- Wabanaki Confederacy
was formed generations ago. There are five major tribes involved with
Wabanaki Confederacy: Abenaki, Maliseet, Mi'kmaq, Passamaquoddy and
Abenaki of Mazipskwik (Missisquoi)
are a Native American
Nation comprised of descendants of the Alnobak (Abenaki Indians) that
inhabited N'Dakinna, also known as Vermont, Southern Quebec and parts
New York state and New Hampshire for over 12,000 years. As a people,
Abenakis trace their roots to the Lenni Lenape and share most of the
stories, ceremonies and language of our Algonkian relations. Since the
early 1600s, many of our people have intermarried with our Iroquoian
and we maintain a strong connection to them. In the early 1800s,
of our bands, along with Munsee Delawares, moved near the Six Nations
Canada where our people practiced the Big House ceremonies and shared
with the Cayuga. The five primary clans of our people are the Turtle,
Beaver, Dove and Otter. Before European contact our people numbered
late 1700s, our ancestors
served in the American Revolution. We were one of the few Native
tribes to serve in the Colonial Army under General George Washington
the American fight for freedom and independence from England.
is the Abenaki word for Missisquoi, or place of the flint, one of the
Abenaki villages that bordered Lake Champlain, and the traditional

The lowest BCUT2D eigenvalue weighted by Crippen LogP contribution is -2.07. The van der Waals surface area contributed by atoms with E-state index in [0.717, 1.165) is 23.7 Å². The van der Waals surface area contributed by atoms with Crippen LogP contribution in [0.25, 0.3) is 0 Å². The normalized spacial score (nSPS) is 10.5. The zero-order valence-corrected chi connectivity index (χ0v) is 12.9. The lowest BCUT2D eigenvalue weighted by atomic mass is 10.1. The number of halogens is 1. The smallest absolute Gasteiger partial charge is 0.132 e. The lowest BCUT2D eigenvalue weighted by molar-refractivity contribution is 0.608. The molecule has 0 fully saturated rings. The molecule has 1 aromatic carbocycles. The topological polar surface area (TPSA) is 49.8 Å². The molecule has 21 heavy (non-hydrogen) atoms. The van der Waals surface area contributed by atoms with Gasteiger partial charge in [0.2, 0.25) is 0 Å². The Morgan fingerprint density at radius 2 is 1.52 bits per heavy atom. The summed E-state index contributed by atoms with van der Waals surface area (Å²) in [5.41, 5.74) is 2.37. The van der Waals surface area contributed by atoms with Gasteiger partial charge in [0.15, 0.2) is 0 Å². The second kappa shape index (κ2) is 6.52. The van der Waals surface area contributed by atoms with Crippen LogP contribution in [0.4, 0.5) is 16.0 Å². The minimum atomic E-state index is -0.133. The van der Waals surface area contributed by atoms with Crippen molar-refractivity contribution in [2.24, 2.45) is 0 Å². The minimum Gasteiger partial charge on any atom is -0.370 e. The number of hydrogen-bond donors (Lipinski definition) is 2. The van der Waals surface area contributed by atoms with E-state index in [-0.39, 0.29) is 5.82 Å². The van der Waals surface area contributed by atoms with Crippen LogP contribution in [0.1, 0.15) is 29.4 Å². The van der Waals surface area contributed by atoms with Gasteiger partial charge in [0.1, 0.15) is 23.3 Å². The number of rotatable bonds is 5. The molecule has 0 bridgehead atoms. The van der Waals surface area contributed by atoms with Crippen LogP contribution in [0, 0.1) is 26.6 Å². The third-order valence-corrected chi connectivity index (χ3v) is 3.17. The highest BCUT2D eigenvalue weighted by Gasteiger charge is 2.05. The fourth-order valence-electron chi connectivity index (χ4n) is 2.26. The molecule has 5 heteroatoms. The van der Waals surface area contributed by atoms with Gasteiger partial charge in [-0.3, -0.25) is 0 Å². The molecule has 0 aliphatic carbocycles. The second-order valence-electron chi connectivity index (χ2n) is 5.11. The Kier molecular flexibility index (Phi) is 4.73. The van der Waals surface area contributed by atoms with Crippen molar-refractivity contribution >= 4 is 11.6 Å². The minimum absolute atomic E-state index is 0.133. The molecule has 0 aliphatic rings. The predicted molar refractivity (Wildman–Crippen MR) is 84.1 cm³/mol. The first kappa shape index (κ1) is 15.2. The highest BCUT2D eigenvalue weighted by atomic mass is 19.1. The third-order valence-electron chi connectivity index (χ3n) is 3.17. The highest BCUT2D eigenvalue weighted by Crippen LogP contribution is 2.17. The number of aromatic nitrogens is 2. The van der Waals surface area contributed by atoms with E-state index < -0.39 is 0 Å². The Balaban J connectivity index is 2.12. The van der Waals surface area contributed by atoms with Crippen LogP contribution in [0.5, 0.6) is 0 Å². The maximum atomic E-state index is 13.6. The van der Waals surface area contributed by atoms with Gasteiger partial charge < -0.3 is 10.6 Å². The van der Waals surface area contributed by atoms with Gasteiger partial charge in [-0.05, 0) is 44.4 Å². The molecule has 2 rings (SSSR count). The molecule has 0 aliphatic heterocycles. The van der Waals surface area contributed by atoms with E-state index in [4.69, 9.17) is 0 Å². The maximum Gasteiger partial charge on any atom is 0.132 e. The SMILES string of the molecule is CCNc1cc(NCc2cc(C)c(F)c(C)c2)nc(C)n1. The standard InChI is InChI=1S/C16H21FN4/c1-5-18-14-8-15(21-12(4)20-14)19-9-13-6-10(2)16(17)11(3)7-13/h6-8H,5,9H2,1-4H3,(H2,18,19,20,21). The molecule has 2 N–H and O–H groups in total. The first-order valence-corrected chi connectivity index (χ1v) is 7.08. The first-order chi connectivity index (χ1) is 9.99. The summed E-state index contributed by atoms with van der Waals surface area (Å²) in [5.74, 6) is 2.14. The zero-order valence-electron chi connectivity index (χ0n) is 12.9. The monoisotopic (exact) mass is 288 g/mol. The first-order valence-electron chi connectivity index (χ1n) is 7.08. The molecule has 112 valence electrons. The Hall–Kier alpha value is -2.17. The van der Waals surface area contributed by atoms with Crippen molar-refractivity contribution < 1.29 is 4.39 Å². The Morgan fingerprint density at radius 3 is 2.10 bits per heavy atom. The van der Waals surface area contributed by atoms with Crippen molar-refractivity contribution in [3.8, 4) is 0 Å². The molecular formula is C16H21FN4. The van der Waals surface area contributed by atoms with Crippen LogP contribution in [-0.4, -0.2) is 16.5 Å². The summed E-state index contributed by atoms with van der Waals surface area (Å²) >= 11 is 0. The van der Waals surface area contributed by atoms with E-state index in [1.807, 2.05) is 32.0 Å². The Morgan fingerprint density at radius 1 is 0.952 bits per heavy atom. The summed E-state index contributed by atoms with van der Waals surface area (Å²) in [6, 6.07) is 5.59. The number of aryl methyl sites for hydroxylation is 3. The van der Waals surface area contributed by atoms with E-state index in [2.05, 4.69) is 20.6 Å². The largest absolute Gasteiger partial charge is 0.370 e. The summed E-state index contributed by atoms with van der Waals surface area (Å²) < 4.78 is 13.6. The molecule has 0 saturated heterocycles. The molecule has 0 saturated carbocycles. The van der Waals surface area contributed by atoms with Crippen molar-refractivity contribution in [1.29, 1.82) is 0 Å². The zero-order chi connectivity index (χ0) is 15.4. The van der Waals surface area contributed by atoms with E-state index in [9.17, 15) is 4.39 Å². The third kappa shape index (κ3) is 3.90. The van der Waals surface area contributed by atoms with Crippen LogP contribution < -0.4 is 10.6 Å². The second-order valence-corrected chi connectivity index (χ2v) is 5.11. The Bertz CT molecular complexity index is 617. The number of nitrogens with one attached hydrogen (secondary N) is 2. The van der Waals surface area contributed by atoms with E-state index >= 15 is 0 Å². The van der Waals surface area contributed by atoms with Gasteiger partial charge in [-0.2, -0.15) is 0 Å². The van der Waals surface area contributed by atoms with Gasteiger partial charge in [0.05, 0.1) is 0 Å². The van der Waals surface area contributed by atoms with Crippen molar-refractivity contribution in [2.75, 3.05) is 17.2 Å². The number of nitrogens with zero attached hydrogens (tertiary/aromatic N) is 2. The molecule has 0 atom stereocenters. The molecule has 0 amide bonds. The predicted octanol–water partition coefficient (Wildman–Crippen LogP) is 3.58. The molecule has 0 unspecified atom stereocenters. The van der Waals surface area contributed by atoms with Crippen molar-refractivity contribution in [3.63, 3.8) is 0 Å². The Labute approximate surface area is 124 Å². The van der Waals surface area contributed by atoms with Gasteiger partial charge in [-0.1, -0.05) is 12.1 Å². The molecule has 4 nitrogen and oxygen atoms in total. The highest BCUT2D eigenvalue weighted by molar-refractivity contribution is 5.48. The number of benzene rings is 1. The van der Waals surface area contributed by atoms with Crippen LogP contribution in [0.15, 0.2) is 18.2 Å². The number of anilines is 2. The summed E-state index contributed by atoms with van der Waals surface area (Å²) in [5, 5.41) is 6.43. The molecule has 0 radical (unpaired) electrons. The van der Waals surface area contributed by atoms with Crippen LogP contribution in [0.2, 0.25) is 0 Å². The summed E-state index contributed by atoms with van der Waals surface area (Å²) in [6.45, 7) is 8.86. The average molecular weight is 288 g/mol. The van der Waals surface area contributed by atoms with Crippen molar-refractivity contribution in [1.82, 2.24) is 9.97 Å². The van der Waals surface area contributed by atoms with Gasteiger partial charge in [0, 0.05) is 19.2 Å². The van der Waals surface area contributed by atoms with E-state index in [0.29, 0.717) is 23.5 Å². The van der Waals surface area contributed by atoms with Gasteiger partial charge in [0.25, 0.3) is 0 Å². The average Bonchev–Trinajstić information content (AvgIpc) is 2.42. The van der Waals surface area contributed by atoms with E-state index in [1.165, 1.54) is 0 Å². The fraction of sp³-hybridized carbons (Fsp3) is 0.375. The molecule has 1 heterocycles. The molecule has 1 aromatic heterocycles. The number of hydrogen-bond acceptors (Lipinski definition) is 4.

for many people of Abenaki descent up to the present day. We have also
been known as the Saint Francis or Saint John Indians.
Meaning of each Symbol:
double curve is a Wabanaki
design used by all the tribes of the Wabanaki Union. It is a decorative
symbol for all tribes, and is also a mark of identity.
identity of the community of Membertou. The out-stretched wings
the Band Council and its Chief.
human shaped figures
represent the importance of the family.
sunrise represents "The
People of the Dawn" who are the Mi'kmaq.
circle, with the smaller
circle within, is a symbol of unity among Native tribes.
logo has been the identity
of our Community for several years. It will continue to represent
the pride we take in the importance of unity and family.
artist, Dozay Christmas,
was born and raised on the banks of the St. John and Tobique Rivers in
western New Brunswick, and currently resides locally in
She has worked as a trainee with the New Brunswick Museum and went on
enroll in the Nova Scotia College of Art and Design in Halifax.
- Chippewa - Ojibwe
|The People of the Three Fires, the Ojibwe/Chippewa, Ottawa
Nations are known collectively as the Anishinabek. The Anishinabek
was founded in 1949 as the Union of Ontario Indians. Tribal groups
within the Nation include Odawa, Ojibway, Pottawatomi, Delaware,
Algonquin and Mississauga.
|Ojibwe and Chippewa are not only the same tribe, but the same
pronounced a little differently due to accent. If an "O" is placed in
of Chippewa (O'chippewa), the relationship becomes apparent. Ojibwe is
used in Canada. In United States, Chippewa is the official name.
The Ojibwe call themselves Anishinabe (Anishinaubag, Neshnabek) meaning
Ottawa and Potawatomi also call themselves Anishinabe, and at some
time in the past, the three tribes were a single tribe.
Ojibwe, or Chippewa, comes from the Algonquin word "otchipwa" (to
and refers to the distinctive puckered seam of Ojibwe moccasins.
Some major Ojibwe had specific names according to location:
Missisauga in southern Ontario; Salteaux of upper Michigan; and Bungee
for the Ojibwe of the northern Great Plains.